Detection of potential drug interactions – a model for a national pharmacy register
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- Åstrand, B., Åstrand, E., Antonov, K. et al. Eur J Clin Pharmacol (2006) 62: 749. doi:10.1007/s00228-006-0143-x
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The widespread use of pharmaceuticals prescribed by different physicians has caused the Swedish government to propose a new legislation with registration of all prescriptions dispensed at the Swedish pharmacies. In the present study, we wanted to examine the frequency, distribution and determinants of potential drug interactions.
The prescriptions from all individuals (n=8,214) with two or more prescriptions during October 2003 to December 2004 were collected from the ongoing Jämtland cohort study of a total of about 11,000 individuals. Potential drug–drug interactions were detected with a computerized interaction detection system and classified according to clinical relevance (types A–D).
On average each individual filled 14.6 (men 14.3, women 14.8) prescriptions during the study period. 3.6% of the individuals used more than 15 different drugs. The number of detected potential drug interactions type A–D was 4,941 (men 1,949, women 2,992). The risk of receiving a potential interaction type A–D was estimated as the cumulative incidence 0.26 (2,116/8,214) overall, 0.22 (748/3,467) for men and 0.29 (1,368/4,747) for women during the 15-month study period. The age adjusted risk, RRadj, for women was estimated as 1.30. Excluding sex hormones and modulators of the genital system, the RRadj was 0.96, with no elevated risk for women. For potential interactions type D, that might have serious clinical consequences, 167 (cumulative incidence 0.0203) individuals (72 men, cumulative incidence 0.0208, 95 women cumulative incidence 0.0200) were detected. The risk of receiving a combination of potentially interacting drugs was positively correlated to age and polypharmacy. The cumulative incidence for elderly was estimated as 0.36 (65–84 years) and 0.39 (85 years and above). The relative risk for individuals with 15 drugs or more was estimated as 3.67 (95% CI 3.46–3.90).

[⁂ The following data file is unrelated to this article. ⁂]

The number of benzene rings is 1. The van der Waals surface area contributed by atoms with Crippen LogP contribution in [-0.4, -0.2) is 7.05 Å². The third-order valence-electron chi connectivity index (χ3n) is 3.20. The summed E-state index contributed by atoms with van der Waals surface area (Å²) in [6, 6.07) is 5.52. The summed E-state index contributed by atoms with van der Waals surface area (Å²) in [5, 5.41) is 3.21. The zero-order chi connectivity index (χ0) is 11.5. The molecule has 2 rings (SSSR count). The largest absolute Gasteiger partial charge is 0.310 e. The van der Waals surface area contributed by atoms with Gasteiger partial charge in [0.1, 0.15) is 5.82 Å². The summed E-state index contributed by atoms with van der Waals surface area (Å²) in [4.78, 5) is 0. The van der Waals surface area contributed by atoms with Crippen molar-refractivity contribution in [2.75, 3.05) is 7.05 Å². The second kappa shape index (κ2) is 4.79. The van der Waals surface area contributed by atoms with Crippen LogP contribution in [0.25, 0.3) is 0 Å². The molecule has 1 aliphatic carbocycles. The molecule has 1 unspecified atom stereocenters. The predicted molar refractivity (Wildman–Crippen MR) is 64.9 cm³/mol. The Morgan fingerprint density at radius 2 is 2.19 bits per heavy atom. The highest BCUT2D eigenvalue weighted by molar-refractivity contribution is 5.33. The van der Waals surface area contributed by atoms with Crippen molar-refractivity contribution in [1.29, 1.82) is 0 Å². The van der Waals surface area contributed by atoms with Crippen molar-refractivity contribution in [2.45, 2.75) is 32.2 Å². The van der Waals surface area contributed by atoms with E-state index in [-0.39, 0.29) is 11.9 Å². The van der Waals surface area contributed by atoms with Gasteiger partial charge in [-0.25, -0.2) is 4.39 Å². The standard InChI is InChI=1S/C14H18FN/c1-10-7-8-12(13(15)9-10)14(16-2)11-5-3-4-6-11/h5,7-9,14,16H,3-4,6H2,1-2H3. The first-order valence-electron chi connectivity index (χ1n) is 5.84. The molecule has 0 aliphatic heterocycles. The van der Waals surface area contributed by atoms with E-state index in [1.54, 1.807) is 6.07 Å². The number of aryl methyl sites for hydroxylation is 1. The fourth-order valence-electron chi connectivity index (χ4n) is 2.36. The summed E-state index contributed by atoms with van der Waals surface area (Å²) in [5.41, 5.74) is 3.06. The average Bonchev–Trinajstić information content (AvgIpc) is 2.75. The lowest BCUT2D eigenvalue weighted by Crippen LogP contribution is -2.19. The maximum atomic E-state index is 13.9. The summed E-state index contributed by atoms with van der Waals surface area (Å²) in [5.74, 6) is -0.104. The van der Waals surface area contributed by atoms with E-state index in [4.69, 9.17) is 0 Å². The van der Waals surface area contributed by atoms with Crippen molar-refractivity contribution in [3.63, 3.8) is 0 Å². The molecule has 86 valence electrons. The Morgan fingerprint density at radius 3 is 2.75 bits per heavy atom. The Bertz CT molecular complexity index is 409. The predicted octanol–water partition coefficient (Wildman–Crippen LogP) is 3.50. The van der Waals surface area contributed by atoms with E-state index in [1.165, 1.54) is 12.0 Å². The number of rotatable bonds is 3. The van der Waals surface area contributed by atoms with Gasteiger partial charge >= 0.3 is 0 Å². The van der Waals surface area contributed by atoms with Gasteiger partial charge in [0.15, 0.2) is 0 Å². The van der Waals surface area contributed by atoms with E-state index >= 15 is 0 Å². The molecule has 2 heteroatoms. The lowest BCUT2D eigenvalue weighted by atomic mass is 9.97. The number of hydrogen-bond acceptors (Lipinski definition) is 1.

In a general population there were relatively few severe potential drug interactions. The new Swedish national pharmacy register will provide health care professionals with a powerful tool to systematically review all prescriptions. An alert system should focus on the more potential drug interactions, type C–D, with close monitoring of elderly and patients with polypharmacy.